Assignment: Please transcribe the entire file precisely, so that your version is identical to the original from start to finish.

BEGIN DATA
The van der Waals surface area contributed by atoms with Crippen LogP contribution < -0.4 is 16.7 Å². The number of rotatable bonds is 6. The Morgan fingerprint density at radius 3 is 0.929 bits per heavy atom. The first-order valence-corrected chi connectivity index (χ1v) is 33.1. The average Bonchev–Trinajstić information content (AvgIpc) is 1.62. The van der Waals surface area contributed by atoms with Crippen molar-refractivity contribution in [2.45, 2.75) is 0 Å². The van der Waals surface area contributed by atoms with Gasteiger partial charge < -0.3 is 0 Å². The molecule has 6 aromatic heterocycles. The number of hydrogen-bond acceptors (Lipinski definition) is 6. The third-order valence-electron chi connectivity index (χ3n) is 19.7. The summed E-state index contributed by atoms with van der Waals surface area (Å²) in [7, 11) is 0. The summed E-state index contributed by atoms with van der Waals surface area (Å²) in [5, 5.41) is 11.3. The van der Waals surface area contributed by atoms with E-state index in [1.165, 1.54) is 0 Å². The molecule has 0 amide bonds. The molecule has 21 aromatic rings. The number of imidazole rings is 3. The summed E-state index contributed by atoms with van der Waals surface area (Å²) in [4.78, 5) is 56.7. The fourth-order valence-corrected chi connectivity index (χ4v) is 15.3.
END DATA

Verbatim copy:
The van der Waals surface area contributed by atoms with Crippen LogP contribution < -0.4 is 16.7 Å². The number of rotatable bonds is 6. The Morgan fingerprint density at radius 3 is 0.929 bits per heavy atom. The first-order valence-corrected chi connectivity index (χ1v) is 33.1. The average Bonchev–Trinajstić information content (AvgIpc) is 1.62. The van der Waals surface area contributed by atoms with Crippen molar-refractivity contribution in [2.45, 2.75) is 0 Å². The van der Waals surface area contributed by atoms with Gasteiger partial charge < -0.3 is 0 Å². The molecule has 6 aromatic heterocycles. The number of hydrogen-bond acceptors (Lipinski definition) is 6. The third-order valence-electron chi connectivity index (χ3n) is 19.7. The summed E-state index contributed by atoms with van der Waals surface area (Å²) in [7, 11) is 0. The summed E-state index contributed by atoms with van der Waals surface area (Å²) in [5, 5.41) is 11.3. The van der Waals surface area contributed by atoms with E-state index in [1.165, 1.54) is 0 Å². The molecule has 0 amide bonds. The molecule has 21 aromatic rings. The number of imidazole rings is 3. The summed E-state index contributed by atoms with van der Waals surface area (Å²) in [4.78, 5) is 56.7. The fourth-order valence-corrected chi connectivity index (χ4v) is 15.3.